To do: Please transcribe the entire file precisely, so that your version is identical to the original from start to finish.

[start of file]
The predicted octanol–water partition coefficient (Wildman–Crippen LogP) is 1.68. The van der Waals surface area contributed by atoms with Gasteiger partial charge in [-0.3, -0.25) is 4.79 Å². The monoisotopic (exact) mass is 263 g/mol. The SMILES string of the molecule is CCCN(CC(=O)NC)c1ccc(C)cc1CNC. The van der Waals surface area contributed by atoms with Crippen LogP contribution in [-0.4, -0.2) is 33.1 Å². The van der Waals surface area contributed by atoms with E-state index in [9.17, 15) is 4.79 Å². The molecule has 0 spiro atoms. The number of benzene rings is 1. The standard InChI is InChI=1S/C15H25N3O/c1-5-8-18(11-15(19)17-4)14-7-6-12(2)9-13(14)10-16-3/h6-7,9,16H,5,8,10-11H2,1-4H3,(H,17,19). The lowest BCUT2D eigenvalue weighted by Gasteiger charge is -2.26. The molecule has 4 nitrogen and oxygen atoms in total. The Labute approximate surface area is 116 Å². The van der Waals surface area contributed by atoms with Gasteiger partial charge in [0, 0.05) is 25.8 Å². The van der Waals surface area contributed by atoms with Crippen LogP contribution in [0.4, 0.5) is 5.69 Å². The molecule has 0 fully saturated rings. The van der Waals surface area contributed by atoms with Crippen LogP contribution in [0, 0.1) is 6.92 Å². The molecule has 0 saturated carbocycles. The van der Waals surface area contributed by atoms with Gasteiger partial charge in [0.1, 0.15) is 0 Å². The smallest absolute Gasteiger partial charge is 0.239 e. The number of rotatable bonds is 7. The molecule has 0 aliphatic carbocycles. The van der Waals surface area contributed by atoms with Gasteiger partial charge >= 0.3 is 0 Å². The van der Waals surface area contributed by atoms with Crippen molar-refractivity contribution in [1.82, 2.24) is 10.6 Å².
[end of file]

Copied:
The predicted octanol–water partition coefficient (Wildman–Crippen LogP) is 1.68. The van der Waals surface area contributed by atoms with Gasteiger partial charge in [-0.3, -0.25) is 4.79 Å². The monoisotopic (exact) mass is 263 g/mol. The SMILES string of the molecule is CCCN(CC(=O)NC)c1ccc(C)cc1CNC. The van der Waals surface area contributed by atoms with Crippen LogP contribution in [-0.4, -0.2) is 33.1 Å². The van der Waals surface area contributed by atoms with E-state index in [9.17, 15) is 4.79 Å². The molecule has 0 spiro atoms. The number of benzene rings is 1. The standard InChI is InChI=1S/C15H25N3O/c1-5-8-18(11-15(19)17-4)14-7-6-12(2)9-13(14)10-16-3/h6-7,9,16H,5,8,10-11H2,1-4H3,(H,17,19). The lowest BCUT2D eigenvalue weighted by Gasteiger charge is -2.26. The molecule has 4 nitrogen and oxygen atoms in total. The Labute approximate surface area is 116 Å². The van der Waals surface area contributed by atoms with Gasteiger partial charge in [0, 0.05) is 25.8 Å². The van der Waals surface area contributed by atoms with Crippen LogP contribution in [0.4, 0.5) is 5.69 Å². The molecule has 0 fully saturated rings. The van der Waals surface area contributed by atoms with Crippen LogP contribution in [0, 0.1) is 6.92 Å². The molecule has 0 saturated carbocycles. The van der Waals surface area contributed by atoms with Gasteiger partial charge in [0.1, 0.15) is 0 Å². The smallest absolute Gasteiger partial charge is 0.239 e. The number of rotatable bonds is 7. The molecule has 0 aliphatic carbocycles. The van der Waals surface area contributed by atoms with Gasteiger partial charge >= 0.3 is 0 Å². The van der Waals surface area contributed by atoms with Crippen molar-refractivity contribution in [1.82, 2.24) is 10.6 Å².